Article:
KYLIE: Trinity Yazimoto was tremendously successful in pulling together people to translate key UCCSL documents into nine-plus languages–even a few obscure ones. Trinity has since left the group to pursue her own vision. However, we will continue to reach out to the non-English-speaking community, as this issue affects us all.
NVM: OK so we’ve covered how the UCCSL came to be, tell us about what 2014 looks like for the UCCSL. What is changing, what is staying the same and why is the UCCSL amazing for both creators and shoppers alike?
KYLIE: There are many aspects that I’ve addressed in a “State of the Union” message to the group; one of the most exciting ones is the creation of a UCCSL Certified Vendor Seal of Approval. We are ironing out details even now. The goal of the seal is to offer consumers some assurance that they are shopping with a vendor that has solemnly agreed to adhere to a rigid set of ethical and consumer-protection standards. LoveCat Thei has taken this project under her wing and I’m excited at her initial efforts. The seal offers consumer assurance and in turn a larger market share for participating vendors. An additional benefit will be a swipe at content thieves in SL.
NVM: Your UCCSL documentation mentions Guilds! What a fantastic idea Kylie. Tell us about the UCCSL Guilds, their purpose and why they are so powerful for creators.
KYLIE: The guilds were a medieval concept that brought creators of specific disciplines together to form apprenticeships, educate and lobby for rights. So the UCCSL guilds are separate sub-groups that are home to each of the separate kinds of creators in Second Life.
NVM: Where does the UCCSL stand on the topic of content theft, what are your goals on this topic in 2014 and why is content theft as important for non-creators as it is for those making the goods we buy?
KYLIE: I’m working to establish a program similar to “Neighborhood Watch” in the U.S., where neighbors work together to prevent crime in their own neighborhoods by being watchful and reporting issues to police quickly. We will work to educate all SL residents on the damage caused by content thieves and how to route them out. Using our website as a central point, we will show people how to react when they spot suspected content theft. We can take this pre-chewed data and give it over to Linden Labs. We will be looking at other actions we can ethically take with regard to the data we gather.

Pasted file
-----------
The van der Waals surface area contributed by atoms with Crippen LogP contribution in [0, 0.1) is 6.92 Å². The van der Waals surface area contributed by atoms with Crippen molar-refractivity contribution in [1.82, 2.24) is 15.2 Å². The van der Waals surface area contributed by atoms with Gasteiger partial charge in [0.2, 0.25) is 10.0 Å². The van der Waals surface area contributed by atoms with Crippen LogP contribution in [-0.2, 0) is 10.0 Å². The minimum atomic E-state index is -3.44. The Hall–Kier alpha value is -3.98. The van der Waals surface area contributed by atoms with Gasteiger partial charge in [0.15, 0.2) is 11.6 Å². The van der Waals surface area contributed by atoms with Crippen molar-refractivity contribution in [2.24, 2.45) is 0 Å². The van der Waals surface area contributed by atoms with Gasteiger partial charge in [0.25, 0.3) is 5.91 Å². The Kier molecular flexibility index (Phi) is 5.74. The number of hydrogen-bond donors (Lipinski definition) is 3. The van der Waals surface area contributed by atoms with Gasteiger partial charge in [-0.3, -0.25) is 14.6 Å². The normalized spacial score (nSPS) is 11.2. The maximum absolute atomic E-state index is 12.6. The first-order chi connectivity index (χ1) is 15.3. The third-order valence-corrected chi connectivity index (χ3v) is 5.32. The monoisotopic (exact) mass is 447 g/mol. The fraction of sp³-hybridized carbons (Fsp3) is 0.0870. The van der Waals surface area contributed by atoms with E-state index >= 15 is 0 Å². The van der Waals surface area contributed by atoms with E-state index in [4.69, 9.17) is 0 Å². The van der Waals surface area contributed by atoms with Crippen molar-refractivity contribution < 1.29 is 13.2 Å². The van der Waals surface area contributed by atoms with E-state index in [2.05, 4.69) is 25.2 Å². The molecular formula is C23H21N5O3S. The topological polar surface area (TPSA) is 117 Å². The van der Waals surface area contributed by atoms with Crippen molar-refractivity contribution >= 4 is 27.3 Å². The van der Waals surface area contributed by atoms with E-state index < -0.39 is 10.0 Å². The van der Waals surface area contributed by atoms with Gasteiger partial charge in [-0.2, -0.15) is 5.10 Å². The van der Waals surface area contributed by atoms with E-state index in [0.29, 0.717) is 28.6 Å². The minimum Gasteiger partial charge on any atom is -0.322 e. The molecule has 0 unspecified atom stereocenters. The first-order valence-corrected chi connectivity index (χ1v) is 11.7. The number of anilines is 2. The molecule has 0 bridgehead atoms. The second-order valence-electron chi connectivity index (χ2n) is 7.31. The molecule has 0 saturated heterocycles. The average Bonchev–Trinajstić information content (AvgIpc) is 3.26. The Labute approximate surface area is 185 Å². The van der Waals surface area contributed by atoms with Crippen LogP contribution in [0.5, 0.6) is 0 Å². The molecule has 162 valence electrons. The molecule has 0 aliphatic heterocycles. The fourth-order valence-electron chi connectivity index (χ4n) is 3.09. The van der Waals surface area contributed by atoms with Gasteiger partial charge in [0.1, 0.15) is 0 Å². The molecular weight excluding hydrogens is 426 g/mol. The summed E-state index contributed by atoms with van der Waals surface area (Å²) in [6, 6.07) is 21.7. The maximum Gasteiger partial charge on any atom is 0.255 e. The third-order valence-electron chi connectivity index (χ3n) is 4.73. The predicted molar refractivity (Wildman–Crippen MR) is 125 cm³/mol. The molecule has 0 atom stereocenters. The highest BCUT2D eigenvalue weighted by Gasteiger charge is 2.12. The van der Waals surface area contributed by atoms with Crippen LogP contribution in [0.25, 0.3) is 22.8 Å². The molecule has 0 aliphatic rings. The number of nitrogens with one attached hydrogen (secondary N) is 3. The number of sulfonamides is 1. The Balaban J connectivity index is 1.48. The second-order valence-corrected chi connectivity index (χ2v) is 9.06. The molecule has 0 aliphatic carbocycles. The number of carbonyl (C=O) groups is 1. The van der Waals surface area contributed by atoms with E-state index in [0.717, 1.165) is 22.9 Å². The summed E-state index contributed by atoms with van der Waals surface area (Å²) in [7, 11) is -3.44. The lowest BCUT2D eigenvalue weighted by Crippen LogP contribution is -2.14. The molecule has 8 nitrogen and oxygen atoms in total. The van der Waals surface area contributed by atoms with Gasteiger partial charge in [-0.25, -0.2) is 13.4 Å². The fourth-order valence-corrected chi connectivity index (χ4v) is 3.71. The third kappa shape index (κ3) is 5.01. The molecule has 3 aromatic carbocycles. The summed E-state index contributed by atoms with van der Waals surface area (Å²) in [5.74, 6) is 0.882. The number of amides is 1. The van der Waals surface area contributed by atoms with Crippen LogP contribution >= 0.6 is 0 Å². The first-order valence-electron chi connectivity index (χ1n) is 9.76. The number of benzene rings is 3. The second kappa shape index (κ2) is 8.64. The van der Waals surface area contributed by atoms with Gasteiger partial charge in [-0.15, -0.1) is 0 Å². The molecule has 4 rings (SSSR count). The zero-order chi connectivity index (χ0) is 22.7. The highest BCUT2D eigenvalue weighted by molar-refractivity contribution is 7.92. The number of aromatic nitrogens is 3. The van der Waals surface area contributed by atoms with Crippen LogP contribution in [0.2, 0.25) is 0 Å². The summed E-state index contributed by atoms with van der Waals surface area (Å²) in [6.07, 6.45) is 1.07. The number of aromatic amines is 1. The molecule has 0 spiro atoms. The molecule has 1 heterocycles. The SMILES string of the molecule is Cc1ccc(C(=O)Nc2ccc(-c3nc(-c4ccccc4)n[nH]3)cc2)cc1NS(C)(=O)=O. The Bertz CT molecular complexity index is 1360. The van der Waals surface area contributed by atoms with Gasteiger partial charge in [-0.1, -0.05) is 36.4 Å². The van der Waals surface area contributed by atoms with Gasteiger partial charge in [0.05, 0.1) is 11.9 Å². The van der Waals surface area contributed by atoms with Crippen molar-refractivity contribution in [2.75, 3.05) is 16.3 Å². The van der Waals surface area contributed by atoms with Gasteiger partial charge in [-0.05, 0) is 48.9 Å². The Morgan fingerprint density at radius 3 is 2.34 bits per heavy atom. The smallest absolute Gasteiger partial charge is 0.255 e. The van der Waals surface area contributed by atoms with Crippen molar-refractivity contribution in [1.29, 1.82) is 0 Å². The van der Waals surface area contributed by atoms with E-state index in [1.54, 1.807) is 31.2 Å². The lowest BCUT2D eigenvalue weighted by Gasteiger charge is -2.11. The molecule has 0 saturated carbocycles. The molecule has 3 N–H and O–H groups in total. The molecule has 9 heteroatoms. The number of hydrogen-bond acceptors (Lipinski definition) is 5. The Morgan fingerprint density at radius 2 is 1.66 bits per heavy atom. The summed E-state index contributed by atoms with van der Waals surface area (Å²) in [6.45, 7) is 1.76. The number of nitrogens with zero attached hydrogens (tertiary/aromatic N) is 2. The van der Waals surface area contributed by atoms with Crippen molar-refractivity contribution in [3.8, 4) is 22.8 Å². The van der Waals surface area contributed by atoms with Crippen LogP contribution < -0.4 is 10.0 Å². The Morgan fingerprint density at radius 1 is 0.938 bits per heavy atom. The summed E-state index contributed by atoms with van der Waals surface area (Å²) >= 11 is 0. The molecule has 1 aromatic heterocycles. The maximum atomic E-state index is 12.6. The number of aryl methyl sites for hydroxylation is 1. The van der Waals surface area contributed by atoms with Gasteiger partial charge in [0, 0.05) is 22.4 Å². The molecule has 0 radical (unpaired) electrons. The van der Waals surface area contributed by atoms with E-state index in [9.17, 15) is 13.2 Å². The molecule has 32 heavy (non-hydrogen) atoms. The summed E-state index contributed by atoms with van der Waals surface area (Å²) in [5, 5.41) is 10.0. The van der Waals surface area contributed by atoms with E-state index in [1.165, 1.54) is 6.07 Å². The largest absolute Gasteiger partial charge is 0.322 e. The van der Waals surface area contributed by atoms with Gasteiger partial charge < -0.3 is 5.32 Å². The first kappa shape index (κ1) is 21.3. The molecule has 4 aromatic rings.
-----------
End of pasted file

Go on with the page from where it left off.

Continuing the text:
NVM: How can creators of say, clothing, benefit from interacting with and learning from scripters — or house builders with photographers? How does the UCCSL work to build relationships between disciplines and thus further education in skillsets and business?
KYLIE: We are still a young group, whose sole focus was on effecting change to the ToS, while we will continue to work toward that goal; we are just now moving the group forward to be a value-added proposition for its members. Being able give a shout out in our Google+ Communities for someone outside your discipline to help in finishing a project is invaluable. Need a scripter? Hop on Google+ and ask for one. Each of the disciplines can communicate within their own sub-group or with the group at large. They can join any and all of the guilds they feel they may need help from. The logical extension of this would be a job-posting board on the website.
NVM: Thank you so very much for taking the time out of your crazy busy schedule Kylie. All of us at Nu Vibez and especially our readers are grateful for your insights and what we’ve learned here.
Check back each issue readers for updates on the UCCSL and its efforts mentioned above. Kylie will be joining us for her regular column (to be named) to keep you up to date on progress, report on the issues and make sure we are informed on all the hot topics that affect our shopping and creating experiences.